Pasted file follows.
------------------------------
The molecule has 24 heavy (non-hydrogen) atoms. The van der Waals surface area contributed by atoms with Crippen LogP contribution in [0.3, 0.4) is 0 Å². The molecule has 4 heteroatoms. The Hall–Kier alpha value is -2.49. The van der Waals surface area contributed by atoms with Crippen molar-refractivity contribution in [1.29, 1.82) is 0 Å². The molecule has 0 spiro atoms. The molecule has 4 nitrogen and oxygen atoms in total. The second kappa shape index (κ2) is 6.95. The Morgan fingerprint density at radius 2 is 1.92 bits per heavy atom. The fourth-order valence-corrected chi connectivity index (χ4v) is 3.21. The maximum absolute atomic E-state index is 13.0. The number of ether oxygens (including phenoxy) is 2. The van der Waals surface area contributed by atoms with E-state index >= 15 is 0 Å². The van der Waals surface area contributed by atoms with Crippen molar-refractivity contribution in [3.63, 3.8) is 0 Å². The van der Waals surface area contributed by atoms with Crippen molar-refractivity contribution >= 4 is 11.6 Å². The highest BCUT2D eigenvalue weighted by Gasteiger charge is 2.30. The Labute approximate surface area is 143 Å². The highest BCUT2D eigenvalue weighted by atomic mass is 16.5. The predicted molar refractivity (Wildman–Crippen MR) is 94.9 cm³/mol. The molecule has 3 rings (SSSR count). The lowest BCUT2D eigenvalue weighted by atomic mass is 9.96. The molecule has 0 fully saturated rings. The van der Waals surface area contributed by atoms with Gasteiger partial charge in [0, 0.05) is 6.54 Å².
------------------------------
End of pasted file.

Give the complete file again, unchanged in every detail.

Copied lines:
The molecule has 24 heavy (non-hydrogen) atoms. The van der Waals surface area contributed by atoms with Crippen LogP contribution in [0.3, 0.4) is 0 Å². The molecule has 4 heteroatoms. The Hall–Kier alpha value is -2.49. The van der Waals surface area contributed by atoms with Crippen molar-refractivity contribution in [1.29, 1.82) is 0 Å². The molecule has 0 spiro atoms. The molecule has 4 nitrogen and oxygen atoms in total. The second kappa shape index (κ2) is 6.95. The Morgan fingerprint density at radius 2 is 1.92 bits per heavy atom. The fourth-order valence-corrected chi connectivity index (χ4v) is 3.21. The maximum absolute atomic E-state index is 13.0. The number of ether oxygens (including phenoxy) is 2. The van der Waals surface area contributed by atoms with E-state index >= 15 is 0 Å². The van der Waals surface area contributed by atoms with Crippen molar-refractivity contribution in [3.63, 3.8) is 0 Å². The van der Waals surface area contributed by atoms with Crippen molar-refractivity contribution >= 4 is 11.6 Å². The highest BCUT2D eigenvalue weighted by Gasteiger charge is 2.30. The Labute approximate surface area is 143 Å². The highest BCUT2D eigenvalue weighted by atomic mass is 16.5. The predicted molar refractivity (Wildman–Crippen MR) is 94.9 cm³/mol. The molecule has 3 rings (SSSR count). The lowest BCUT2D eigenvalue weighted by atomic mass is 9.96. The molecule has 0 fully saturated rings. The van der Waals surface area contributed by atoms with Gasteiger partial charge in [0, 0.05) is 6.54 Å².